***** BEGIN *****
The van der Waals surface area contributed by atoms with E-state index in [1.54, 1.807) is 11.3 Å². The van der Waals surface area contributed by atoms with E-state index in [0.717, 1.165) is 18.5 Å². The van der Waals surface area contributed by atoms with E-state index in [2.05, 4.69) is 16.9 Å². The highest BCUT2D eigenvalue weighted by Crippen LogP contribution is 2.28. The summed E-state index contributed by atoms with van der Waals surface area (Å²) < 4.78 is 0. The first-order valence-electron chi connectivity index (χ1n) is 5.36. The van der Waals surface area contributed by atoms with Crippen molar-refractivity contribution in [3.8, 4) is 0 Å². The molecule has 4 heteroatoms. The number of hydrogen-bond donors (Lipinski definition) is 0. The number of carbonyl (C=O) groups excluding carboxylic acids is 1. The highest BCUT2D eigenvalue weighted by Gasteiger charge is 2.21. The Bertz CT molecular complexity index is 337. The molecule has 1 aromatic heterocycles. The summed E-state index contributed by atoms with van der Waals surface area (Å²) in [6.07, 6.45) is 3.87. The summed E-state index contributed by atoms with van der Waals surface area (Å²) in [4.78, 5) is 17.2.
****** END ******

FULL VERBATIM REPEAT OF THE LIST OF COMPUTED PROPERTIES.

The van der Waals surface area contributed by atoms with E-state index in [1.54, 1.807) is 11.3 Å². The van der Waals surface area contributed by atoms with E-state index in [0.717, 1.165) is 18.5 Å². The van der Waals surface area contributed by atoms with E-state index in [2.05, 4.69) is 16.9 Å². The highest BCUT2D eigenvalue weighted by Crippen LogP contribution is 2.28. The summed E-state index contributed by atoms with van der Waals surface area (Å²) < 4.78 is 0. The first-order valence-electron chi connectivity index (χ1n) is 5.36. The van der Waals surface area contributed by atoms with Crippen molar-refractivity contribution in [3.8, 4) is 0 Å². The molecule has 4 heteroatoms. The number of hydrogen-bond donors (Lipinski definition) is 0. The number of carbonyl (C=O) groups excluding carboxylic acids is 1. The highest BCUT2D eigenvalue weighted by Gasteiger charge is 2.21. The Bertz CT molecular complexity index is 337. The molecule has 1 aromatic heterocycles. The summed E-state index contributed by atoms with van der Waals surface area (Å²) in [6.07, 6.45) is 3.87. The summed E-state index contributed by atoms with van der Waals surface area (Å²) in [4.78, 5) is 17.2.